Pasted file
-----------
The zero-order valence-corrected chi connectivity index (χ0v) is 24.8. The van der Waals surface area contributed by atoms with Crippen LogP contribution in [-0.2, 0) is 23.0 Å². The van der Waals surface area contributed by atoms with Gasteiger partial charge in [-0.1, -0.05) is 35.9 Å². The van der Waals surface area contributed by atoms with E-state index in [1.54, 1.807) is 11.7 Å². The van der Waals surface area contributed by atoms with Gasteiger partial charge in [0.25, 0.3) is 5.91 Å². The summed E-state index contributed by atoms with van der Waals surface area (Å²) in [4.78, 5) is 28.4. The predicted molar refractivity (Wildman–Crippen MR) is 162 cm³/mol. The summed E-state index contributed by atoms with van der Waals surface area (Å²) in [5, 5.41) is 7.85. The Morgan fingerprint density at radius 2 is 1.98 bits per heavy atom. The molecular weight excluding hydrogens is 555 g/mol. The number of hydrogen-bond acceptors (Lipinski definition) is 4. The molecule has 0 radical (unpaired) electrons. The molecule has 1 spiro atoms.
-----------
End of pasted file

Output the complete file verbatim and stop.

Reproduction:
The zero-order valence-corrected chi connectivity index (χ0v) is 24.8. The van der Waals surface area contributed by atoms with Crippen LogP contribution in [-0.2, 0) is 23.0 Å². The van der Waals surface area contributed by atoms with Gasteiger partial charge in [-0.1, -0.05) is 35.9 Å². The van der Waals surface area contributed by atoms with E-state index in [1.54, 1.807) is 11.7 Å². The van der Waals surface area contributed by atoms with Gasteiger partial charge in [0.25, 0.3) is 5.91 Å². The summed E-state index contributed by atoms with van der Waals surface area (Å²) in [4.78, 5) is 28.4. The predicted molar refractivity (Wildman–Crippen MR) is 162 cm³/mol. The summed E-state index contributed by atoms with van der Waals surface area (Å²) in [5, 5.41) is 7.85. The Morgan fingerprint density at radius 2 is 1.98 bits per heavy atom. The molecular weight excluding hydrogens is 555 g/mol. The number of hydrogen-bond acceptors (Lipinski definition) is 4. The molecule has 0 radical (unpaired) electrons. The molecule has 1 spiro atoms.